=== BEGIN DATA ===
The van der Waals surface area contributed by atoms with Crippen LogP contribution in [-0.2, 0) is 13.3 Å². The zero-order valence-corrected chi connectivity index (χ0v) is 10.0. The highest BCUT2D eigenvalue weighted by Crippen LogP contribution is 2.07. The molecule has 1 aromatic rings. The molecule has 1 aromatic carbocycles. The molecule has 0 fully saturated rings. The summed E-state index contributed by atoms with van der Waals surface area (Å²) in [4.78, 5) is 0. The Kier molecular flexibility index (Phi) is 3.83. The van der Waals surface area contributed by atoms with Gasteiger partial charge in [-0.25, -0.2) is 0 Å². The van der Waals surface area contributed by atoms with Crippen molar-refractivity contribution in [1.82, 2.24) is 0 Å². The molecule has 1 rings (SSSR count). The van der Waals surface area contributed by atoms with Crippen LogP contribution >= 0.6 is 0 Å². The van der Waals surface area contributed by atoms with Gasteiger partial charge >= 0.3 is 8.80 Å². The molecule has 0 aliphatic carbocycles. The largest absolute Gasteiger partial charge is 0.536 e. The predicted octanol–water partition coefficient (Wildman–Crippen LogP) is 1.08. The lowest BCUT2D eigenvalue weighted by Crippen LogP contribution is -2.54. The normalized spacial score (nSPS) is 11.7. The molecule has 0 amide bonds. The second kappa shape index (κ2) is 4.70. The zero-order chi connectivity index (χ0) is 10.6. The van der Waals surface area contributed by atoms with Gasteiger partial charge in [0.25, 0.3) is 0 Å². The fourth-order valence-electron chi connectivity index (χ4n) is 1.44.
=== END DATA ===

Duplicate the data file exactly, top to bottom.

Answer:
The van der Waals surface area contributed by atoms with Crippen LogP contribution in [-0.2, 0) is 13.3 Å². The zero-order valence-corrected chi connectivity index (χ0v) is 10.0. The highest BCUT2D eigenvalue weighted by Crippen LogP contribution is 2.07. The molecule has 1 aromatic rings. The molecule has 1 aromatic carbocycles. The molecule has 0 fully saturated rings. The summed E-state index contributed by atoms with van der Waals surface area (Å²) in [4.78, 5) is 0. The Kier molecular flexibility index (Phi) is 3.83. The van der Waals surface area contributed by atoms with Gasteiger partial charge in [-0.25, -0.2) is 0 Å². The van der Waals surface area contributed by atoms with Crippen molar-refractivity contribution in [1.82, 2.24) is 0 Å². The molecule has 1 rings (SSSR count). The van der Waals surface area contributed by atoms with Crippen LogP contribution >= 0.6 is 0 Å². The van der Waals surface area contributed by atoms with Gasteiger partial charge >= 0.3 is 8.80 Å². The molecule has 0 aliphatic carbocycles. The largest absolute Gasteiger partial charge is 0.536 e. The predicted octanol–water partition coefficient (Wildman–Crippen LogP) is 1.08. The lowest BCUT2D eigenvalue weighted by Crippen LogP contribution is -2.54. The normalized spacial score (nSPS) is 11.7. The molecule has 0 amide bonds. The second kappa shape index (κ2) is 4.70. The zero-order chi connectivity index (χ0) is 10.6. The van der Waals surface area contributed by atoms with Gasteiger partial charge in [0.25, 0.3) is 0 Å². The fourth-order valence-electron chi connectivity index (χ4n) is 1.44.